We have more rods than sense, some of them as old as I am and still in use. My wife recently suggested we stand them side by side to make a picket fence around our property. All 2.5 acres of it!
But after our winter trip to Florida and fishing with borrowed rods, she suggested new rods. She opened Pandora's box this time, and not me!
We were using small lightweight spinning outfits in Florida for everything from sea trout to tarpon ranging up close to 4'. The combos were very light in the hand, yet incredibly powerful and long casters.
She's never mastered casting with conventional reels, so has been hamstrung with an older spinning outfit when circumstances called for casting from our boat. Specifically, we often find kings in places that are impossible to troll, requiring that you lay off and cast to them. An unhappy situation needing help, and she was inspired after Florida. So I went shopping for a king salmon spinning outfit for her, buying two while I was at it of course!
Older and younger guests on our boat have serious problems with conventional rigs, even for jigging and mooching, much less while fighting fish. The reels want to flip to the bottom rather than staying on top, and it gets both tiring and tiresome for them. Our aim was to put spinning rods in their hands to make life easier. We have storage for 15 rods on our Hewescraft Open Fisherman, so extra rods aren't a hassle.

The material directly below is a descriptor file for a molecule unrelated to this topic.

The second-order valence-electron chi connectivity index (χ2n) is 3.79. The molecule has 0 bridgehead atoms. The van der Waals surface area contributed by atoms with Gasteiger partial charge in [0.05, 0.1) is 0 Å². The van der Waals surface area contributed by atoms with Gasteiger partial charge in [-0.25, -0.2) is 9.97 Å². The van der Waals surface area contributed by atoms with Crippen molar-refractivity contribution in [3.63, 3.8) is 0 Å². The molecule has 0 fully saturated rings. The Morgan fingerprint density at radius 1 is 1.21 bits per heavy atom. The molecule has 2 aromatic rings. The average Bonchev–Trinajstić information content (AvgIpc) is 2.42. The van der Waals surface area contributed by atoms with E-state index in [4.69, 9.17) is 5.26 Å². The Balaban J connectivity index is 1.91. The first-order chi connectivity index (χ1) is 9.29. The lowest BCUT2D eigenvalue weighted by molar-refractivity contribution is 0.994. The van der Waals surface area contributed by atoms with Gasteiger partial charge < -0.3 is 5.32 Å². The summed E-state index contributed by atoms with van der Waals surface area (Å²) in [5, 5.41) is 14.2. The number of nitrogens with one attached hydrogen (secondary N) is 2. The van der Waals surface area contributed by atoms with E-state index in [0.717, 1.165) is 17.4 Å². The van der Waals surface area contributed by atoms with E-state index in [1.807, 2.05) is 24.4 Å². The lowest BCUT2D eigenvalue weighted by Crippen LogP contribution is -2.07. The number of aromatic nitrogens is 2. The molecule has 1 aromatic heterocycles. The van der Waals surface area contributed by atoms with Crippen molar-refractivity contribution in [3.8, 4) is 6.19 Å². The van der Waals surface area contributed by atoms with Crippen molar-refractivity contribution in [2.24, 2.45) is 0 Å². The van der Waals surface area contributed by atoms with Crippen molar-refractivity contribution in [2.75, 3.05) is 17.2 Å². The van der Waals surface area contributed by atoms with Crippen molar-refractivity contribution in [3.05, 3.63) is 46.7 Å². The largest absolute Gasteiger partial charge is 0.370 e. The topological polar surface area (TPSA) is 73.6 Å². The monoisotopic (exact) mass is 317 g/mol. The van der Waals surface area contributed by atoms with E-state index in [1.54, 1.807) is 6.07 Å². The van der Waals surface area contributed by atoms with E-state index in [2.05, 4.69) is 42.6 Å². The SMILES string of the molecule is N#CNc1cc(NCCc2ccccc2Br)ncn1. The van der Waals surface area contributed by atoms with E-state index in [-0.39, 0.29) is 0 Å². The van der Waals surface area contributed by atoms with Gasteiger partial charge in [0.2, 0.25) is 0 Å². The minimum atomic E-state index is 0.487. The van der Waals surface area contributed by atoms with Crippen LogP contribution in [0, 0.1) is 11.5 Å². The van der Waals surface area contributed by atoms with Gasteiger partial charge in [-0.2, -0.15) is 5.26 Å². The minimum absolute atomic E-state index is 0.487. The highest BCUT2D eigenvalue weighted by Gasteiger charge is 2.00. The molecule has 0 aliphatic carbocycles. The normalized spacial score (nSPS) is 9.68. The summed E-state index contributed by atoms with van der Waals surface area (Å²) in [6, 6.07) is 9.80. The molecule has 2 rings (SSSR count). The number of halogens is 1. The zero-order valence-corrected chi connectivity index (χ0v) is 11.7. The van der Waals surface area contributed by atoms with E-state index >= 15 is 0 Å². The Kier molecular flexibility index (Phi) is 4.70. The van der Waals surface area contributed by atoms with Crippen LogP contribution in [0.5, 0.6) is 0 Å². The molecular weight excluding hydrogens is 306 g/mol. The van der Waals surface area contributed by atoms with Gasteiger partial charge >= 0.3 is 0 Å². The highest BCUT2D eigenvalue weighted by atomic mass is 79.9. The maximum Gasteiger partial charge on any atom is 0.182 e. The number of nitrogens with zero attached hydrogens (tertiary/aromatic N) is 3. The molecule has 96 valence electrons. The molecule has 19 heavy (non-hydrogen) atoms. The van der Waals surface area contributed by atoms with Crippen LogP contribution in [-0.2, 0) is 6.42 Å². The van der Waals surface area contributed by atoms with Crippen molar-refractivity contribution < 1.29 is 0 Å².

Did my research, bought the rods and reels, and now we've proof-tested them. Wow! They work so well that I'm using the "spare" for casting jigs. No sweat so far on kings to 42#. That's not the upper limit for the rods by any means, just the biggest we've managed to hook so far while casting jigs.
I realize I'm preaching for spinning outfits along with all the other gear on your boat. But man, have they turned out to be a welcome addition to our rod racks. Jigging, mooching and fish fighting have indeed proven easier for anyone not doing well with conventional gear. My wife now casts a mile, and is back to outfishing me, even when casting.
Pick your own models, but give it some thought. Here's what I settled on: Loomis 9' SAR 1084S Salmon Spinning rods. Penn Spinfisher V 5500 reels. About 2 miles of 40# braid.
The reels have fast retrieves, perfect along with the extra rod length for kings that race right at you, as they often do in the shallows. I didn't even look at the bill when I had those big reels filled with 40# braid. It looks to be about the size of 10# mono. I didn't want to know how much it cost or how much line was on there. But that 42# king took the spool down to less than half capacity, telling me we'd have been motoring fast to catch up if I'd opted for 25# mono. The rods are rated for 1/2 to 1 1/2 oz weights and line weight to 25#, but they perform really well casting 2 oz jigs or mooching 4 oz weights. Since I'm not pushing the drags to 40#, I'm not worried about the line rating. I can't begin to imagine just how much 25# braid those things would digest!
Okay, my soap box is stowed. But consider the possibilities with spinning gear on your boat!